9/11 attacks on New York and Washington. The Concorde's passing was
without a sonic boom, but with a whimper.
A Troubled Aviation Industry Celebrates 100 Years Of
In a year marked by increased paranoia on the part of
governments and air passengers, when the industry was in one of its
worst slumps ever and terrorists threatened to again turn
commercial flights into guided weapons, the world tried hard to put
it all aside and celebrate the Centennial Of Flight. But, alas,
even the weather turned against us. Of the December 16th ceremonies
under rainy skies at Kill Devil Hills (NC), we wrote:
Gray sky, chilly air and pouring rain did not dampen the sprit
of an enthusiastic crowd Dec. 17 as they awaited the arrival of the
event’s most anticipated guest speaker. President George W.
Bush was scheduled to address the crowd at the Wright Brothers
Perhaps it's the last "undiscovered country." Perhaps it's more
in vogue with adventurers now than ever. Perhaps it's just because
it's there. For some reason, a lot of people decided to go south
this winter -- all the way to the South Pole. Without exception,
they all ran into trouble.
Journeys to the South Pole aren't new. But in helicopters and
single-engine piston aircraft they are.
The past year has seen a lot of bad aviation news, but a bright
and shining hope in the form of the first private ventures into
space. Thanks to the $10-million X-Prize competition, more than two
dozen teams from around the world are trying to get their own
version of a reusable space vehicle 60-miles above the Earth to
become the first privately-run space operation.
Few stand a better chance to being first than Scaled Composites,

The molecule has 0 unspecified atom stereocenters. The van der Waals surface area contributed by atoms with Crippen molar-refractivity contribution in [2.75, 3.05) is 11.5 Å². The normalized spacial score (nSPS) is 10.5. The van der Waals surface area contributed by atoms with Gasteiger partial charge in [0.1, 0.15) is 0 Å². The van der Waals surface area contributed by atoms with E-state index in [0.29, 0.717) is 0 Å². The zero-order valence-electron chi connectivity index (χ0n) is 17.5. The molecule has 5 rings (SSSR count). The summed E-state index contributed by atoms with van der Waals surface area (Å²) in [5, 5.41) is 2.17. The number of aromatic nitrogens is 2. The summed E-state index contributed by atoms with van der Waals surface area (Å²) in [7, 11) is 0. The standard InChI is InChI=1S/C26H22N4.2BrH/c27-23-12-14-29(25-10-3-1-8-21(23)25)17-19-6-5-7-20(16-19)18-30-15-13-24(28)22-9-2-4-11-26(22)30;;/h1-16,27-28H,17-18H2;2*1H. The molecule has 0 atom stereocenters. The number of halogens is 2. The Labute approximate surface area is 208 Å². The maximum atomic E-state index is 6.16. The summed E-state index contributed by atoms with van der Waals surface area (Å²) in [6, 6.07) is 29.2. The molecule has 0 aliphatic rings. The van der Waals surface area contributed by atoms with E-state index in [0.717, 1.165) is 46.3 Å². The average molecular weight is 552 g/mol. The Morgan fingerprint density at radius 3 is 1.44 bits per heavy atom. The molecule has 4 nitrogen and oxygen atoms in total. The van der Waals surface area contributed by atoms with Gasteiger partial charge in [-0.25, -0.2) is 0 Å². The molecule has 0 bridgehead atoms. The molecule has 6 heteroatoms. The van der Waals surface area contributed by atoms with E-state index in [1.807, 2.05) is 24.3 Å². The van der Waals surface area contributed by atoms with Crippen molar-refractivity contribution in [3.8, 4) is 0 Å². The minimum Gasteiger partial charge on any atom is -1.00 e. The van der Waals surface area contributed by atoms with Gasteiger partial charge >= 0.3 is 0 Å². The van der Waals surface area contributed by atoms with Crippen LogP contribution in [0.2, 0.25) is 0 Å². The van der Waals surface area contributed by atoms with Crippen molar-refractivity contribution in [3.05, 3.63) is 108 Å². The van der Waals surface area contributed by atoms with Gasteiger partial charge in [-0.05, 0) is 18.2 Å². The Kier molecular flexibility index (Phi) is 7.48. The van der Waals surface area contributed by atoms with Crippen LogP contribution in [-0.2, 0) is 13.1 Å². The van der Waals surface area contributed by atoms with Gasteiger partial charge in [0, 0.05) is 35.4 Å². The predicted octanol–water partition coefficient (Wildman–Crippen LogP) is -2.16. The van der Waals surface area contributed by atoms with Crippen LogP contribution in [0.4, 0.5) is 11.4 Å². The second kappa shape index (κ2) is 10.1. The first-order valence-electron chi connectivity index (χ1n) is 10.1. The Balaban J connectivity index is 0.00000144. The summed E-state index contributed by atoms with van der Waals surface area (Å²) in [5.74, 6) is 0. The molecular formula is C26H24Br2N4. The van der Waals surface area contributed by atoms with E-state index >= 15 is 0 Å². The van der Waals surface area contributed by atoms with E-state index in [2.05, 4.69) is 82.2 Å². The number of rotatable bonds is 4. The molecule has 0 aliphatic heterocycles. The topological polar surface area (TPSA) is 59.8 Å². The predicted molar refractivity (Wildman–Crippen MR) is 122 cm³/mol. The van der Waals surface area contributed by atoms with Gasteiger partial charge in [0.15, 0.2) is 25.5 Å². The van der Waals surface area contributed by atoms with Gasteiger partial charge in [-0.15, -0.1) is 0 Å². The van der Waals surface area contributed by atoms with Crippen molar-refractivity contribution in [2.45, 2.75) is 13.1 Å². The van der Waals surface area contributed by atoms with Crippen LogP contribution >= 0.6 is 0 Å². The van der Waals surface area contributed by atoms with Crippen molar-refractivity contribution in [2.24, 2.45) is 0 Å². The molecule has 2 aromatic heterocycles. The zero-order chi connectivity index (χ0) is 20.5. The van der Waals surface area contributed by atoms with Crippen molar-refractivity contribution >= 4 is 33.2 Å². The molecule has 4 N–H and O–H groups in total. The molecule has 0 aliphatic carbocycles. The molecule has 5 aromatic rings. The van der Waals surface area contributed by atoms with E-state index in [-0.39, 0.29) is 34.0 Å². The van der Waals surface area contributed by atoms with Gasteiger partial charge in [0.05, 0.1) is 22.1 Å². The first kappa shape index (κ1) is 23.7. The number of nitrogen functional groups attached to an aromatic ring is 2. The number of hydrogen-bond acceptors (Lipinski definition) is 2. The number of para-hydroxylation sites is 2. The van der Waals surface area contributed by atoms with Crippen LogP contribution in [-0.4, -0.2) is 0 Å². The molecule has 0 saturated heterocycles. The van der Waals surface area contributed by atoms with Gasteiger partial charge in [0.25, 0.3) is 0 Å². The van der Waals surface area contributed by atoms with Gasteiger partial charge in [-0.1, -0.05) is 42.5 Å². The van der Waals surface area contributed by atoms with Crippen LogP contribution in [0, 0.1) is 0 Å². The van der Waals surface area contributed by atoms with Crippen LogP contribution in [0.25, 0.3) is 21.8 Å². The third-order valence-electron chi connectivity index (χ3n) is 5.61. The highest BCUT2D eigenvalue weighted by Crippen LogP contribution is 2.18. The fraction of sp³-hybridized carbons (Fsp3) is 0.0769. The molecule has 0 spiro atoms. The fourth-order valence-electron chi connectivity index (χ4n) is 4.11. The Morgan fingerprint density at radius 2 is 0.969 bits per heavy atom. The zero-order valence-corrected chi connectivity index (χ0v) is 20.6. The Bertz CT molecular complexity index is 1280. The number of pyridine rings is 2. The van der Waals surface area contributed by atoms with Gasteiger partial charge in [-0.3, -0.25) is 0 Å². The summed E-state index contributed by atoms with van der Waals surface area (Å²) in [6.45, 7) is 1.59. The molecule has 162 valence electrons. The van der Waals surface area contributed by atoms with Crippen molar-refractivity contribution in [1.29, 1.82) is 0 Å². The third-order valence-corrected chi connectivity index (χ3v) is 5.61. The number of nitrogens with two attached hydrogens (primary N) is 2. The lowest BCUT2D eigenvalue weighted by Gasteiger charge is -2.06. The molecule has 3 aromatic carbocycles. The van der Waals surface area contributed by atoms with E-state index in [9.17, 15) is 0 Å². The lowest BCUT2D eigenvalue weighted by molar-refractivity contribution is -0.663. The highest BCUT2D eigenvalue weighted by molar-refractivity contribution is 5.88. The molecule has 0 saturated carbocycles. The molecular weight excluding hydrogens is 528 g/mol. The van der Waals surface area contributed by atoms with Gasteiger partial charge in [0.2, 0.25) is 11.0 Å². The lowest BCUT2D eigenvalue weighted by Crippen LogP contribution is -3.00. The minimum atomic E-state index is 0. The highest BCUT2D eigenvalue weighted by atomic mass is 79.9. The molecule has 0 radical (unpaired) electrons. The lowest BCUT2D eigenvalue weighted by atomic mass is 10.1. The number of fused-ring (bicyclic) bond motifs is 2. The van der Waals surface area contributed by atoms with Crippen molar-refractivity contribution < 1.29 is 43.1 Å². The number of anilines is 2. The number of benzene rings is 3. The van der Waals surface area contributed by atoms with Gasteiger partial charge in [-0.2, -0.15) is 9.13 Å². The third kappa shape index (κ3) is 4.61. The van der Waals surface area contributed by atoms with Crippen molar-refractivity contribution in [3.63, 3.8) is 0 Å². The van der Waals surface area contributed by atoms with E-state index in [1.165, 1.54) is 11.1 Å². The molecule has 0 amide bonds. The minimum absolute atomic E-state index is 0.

Burt Rutan's Mojave (CA) operation.
It was yet another gauntlet to commercial aviation, already
reeling from 9/11 and the SARS epidemic earlier in the year. In
March, coalition forces began launching air strikes aimed at
toppling Iraqi dictator Saddam Hussein. On March 19th, we
The United States has led off the first actions in its war with
Iraq with a "surgical strike" designed to disable a key Iraqi
In a short address that started at 2215 Wednesday night, President
George W. Bush indicated that the first attack had begun. This
initial effort was a combination of F-117 actions combined with
Tomahawk cruise missiles against a specific target, rumored to be a
bunker, in Baghdad, Iraq.
So, The Best We've Seen So Far Is... The Cirrus SR20
Our top bird of the year is not the wonderfully heavy-horsed 310 HP
SR22, oh no. Yeah, we love that thing all to blazes... and the
lovely kick in the ass you get when you drop the hammer on all
those ponies is certainly worth the price of admission.
But, we're trying to meet a lot of specs when we name the very best
in a field that is populated by some very good competition. And as
much as we like the SR22, there is no getting away from the fact
that it's little brother, the SR20, is a hell of a value and our
unequivocal selection as 'Plane of the Year.' Run all the numbers,
balance price and performance AND add to that the fact that this
thing now comes STANDARD with an Avidyne Entegra (the very height